Wildlife Fact Sheets

Gulf of Mexico Gray Triggerfish

Gulf of Mexico Triggerfish

Gulf of Mexico Gray Triggerfish

Balistes capriscus

  • Life Span
    About 13 years
  • Habitat
    Prefer hard bottom habitats like wrecks, reefs and rock outcroppings in depths around 150 feet, but they can be found up to 300 feet. Juveniles can be found hiding in Sargassum seaweed mats.
  • Range
    Western Atlantic Ocean and Gulf of Mexico
  • Preferred Food
    Invertebrates like small mussels, crabs, barnacles and urchins

About

The grey triggerfish has a unique, recognizable shape: it has a pointed face and a laterally-compressed body, meaning it is much taller than it is wide. They have two dorsal fins, one that contains three spines and a second that looks like your more typical fish fin but moves in an undulating motion. When the fish is triggered (so to speak) by a predator, it will dart into a small crevice and fan out its spines to wedge itself in place. Triggerfish can also change colors to blend into their surroundings, making it even harder for predators to spot. They are preyed upon by larger fish, including sharks and grouper.

Grey triggerfish have small mouths but strong jaws. They use their sharp teeth to drill holes in the shells of prey like mussels and urchins. They will hover above the sand to search for prey, and sometimes will use their teeth to grab prey, turn them over, then ram forward and crush the underside of their shells.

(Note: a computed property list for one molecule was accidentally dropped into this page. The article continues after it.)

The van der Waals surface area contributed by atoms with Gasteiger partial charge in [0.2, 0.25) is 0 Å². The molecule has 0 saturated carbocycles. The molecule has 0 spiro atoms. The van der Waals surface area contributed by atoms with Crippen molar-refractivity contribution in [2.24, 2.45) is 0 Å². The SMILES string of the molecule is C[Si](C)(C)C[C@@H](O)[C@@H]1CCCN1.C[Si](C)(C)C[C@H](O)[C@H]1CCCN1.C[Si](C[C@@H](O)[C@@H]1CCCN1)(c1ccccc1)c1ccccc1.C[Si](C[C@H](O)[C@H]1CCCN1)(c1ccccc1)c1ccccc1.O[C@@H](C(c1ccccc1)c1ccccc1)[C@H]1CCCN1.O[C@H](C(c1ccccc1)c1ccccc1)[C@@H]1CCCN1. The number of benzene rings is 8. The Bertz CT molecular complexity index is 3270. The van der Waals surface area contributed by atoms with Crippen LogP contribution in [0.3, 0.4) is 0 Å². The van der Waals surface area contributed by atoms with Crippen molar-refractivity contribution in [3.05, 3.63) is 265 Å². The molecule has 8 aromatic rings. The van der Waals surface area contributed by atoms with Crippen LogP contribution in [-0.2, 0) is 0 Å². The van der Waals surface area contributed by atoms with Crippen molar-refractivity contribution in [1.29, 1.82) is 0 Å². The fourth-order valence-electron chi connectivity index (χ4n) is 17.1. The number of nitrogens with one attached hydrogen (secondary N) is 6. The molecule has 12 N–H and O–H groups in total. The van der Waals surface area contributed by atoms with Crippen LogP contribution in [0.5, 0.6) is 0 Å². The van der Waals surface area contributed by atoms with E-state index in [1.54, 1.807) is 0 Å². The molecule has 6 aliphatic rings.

Did You Know?

Females can produce between 50,000 and 100,000 eggs per season. These are protected by a nest in the sand that the parents take turns protecting before they hatch a few days later.

Status and Conservation

Gray triggerfish are a favorite in both commercial and recreational fisheries. There are two stocks (subpopulations) of gray triggerfish—the South Atlantic stock and the Gulf of Mexico stock. These two are managed separately since they have different factors that contribute to the health of the stock. The Gulf of Mexico stock used to be overfished but thanks to regulations under the Magnuson-Stevens Fishery Conservation and Management Act (MSA), their numbers have gone up and are no longer considered overfished. There is still more work to do, however, and the stock continues to be regulated through a rebuilding plan, which is a group of legal measurements intended to increase stock numbers.

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